Problem:  Many unprogrammed meetings seem to be dying, at least in the eastern part of the country.  I know that many people react to this by arguing that saving meetings from extinction is NOT what we are called to do.  I guess I must be old-fashioned.  When I see an abandoned meetinghouse or a meeting with a few faithful old timers trying to hang on, I feel very strongly that we shouldn't look the other way and do nothing to help to rebuild these meetings!

A few years ago a power company lineman came to the farm on business.  He told me that he is a native of the deep South, and that his family had moved several times as he was growing up.  His father, a Southern
Baptist minister, was a "turn around specialist."  When a local church was losing out, his father would be called in to provide leadership, to get the church rehabilitated and healthy again.

I have heard of cases of turn around specialists working in pastoral meetings, sometimes successfully and other times rejected by the locals who did not want to change because they were contented with the status quo, even if it meant gradually dying as a meeting.

I don't see similar efforts among unprogrammed Friends. I have discovered that there are several books, some probably rather enlightening, on how to reorient dying churches.  One book addresses 50 ways that local churches turn off newcomers.  See *Unwelcome: 50 Ways Churches drive Away First-time Visitors*:

Other books attempt to speak to the condition of dying churches.   *Autopsy of a Dying Church: 12 Ways to Keep Yours Alive*

*Comeback Churches: How 300 Churches Turned Around, and Yours Can Too*

Where are the turn around specialists, or at least the turn around mentality, among unprogrammed Friends?

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The vocabulary is nuanced in that "a newcomer" in some cases may be transferring from another meeting, so whereas new to the meeting joined, not new to Friends in general. 

Such newcomers perhaps arrive with expectations, such as they'll be taken more seriously if actually from London or Philadelphia. :-D

Our branch out here in the North Pacific (NPYM) traces back to the Bean family and so we're called "Beanites" by some.  Chuck Fager's on-line version of our history speaks of our disownment by Iowa Yearly long ago.  The Beans escaped persecution by moving further west (an old story) and founded something called "College Park Association" in sunny California, as the name of their group. 

That sounds just like something liberal college professors would think up.  In hindsight, I'd say we come from strongly academic stock, but not exclusively.  That's just a part of the Beanite blend (insert joke about how we drink lots of coffee at our gatherings -- good Mormons we are not, beer and wine are fine too...).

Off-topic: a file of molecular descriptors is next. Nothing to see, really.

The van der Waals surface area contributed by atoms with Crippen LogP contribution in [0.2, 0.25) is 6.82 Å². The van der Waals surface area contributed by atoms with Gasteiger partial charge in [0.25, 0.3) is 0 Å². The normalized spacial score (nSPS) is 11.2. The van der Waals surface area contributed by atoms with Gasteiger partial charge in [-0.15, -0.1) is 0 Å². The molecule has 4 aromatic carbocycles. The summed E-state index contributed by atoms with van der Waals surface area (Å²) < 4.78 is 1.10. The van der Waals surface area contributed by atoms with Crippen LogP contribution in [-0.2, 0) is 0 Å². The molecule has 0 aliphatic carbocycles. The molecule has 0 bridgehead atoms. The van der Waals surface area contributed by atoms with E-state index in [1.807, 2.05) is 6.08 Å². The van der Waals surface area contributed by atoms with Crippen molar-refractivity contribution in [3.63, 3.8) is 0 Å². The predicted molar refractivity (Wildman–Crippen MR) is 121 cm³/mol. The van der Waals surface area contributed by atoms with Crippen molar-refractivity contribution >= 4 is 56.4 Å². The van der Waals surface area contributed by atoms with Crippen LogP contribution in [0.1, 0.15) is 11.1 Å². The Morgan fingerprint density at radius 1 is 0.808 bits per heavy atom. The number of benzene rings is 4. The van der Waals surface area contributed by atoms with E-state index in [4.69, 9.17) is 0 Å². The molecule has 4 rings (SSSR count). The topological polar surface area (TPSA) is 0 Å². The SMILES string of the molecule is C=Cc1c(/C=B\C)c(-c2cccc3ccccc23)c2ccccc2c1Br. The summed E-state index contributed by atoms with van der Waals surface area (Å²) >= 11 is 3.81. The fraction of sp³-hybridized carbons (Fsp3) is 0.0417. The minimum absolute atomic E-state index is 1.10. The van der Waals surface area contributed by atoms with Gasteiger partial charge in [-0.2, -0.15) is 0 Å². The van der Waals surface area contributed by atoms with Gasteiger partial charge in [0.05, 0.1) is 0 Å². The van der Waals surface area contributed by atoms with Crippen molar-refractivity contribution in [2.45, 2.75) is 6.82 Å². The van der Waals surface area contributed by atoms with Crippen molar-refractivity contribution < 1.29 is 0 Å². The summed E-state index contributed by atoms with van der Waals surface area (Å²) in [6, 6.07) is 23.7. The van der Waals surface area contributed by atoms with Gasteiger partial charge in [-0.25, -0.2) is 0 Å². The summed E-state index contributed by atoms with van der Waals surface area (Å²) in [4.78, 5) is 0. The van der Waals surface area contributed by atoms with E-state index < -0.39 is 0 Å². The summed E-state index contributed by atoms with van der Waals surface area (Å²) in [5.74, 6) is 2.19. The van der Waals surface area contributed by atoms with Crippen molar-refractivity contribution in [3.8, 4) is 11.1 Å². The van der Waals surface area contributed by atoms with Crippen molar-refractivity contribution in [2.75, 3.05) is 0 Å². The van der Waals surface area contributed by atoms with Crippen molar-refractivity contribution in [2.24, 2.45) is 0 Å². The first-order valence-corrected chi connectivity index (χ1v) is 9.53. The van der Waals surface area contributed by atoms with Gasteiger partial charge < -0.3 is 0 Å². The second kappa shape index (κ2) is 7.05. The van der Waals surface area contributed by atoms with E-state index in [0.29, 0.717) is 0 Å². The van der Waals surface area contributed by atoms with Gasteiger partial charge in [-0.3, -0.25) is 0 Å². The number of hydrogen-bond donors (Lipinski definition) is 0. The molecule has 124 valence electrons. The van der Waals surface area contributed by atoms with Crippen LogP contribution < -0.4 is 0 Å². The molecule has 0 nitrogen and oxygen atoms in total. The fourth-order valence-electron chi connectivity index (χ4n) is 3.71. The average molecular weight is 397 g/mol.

Given our own disownment, one might expect we're a bit jaded around the whole institution of membership.

Not so, in my estimation; we take membership quite seriously, meticulously recording it, having Clearness Committees (run by Oversight).  We see membership as a practice aimed at building one's public identity, to have a pedigree as it were -- which is close to having a title in ways we get ironic about, so yes, there's some tongue in cheek aspect to the practice as well, some humor.

Walking the talk of a Quaker ain't that easy, if one takes the testimonies seriously, so putting it out there in public, that one is one (a Quaker), is a way of challenging oneself to not be a hypocrite.  That's a valid practice among athletes as well, to be public with their goals, performance-wise, as a way of keeping themselves on the straight and narrow with their workout routines.

I'd say dressing up as a fan or mascot or cheerleader for one's school is the rough equivalent. That sounds phony on the surface but think how "school spirit" leads to fellowship and community.  The institution of membership feeds us, helps cohere our group identity.

In being a member, one is saying:

"I am not ashamed to be public about my enthusiasm for the Quaker sect, and on the contrary I'm 'card carrying' having cleared my membership status with a real Quaker meeting and everything!"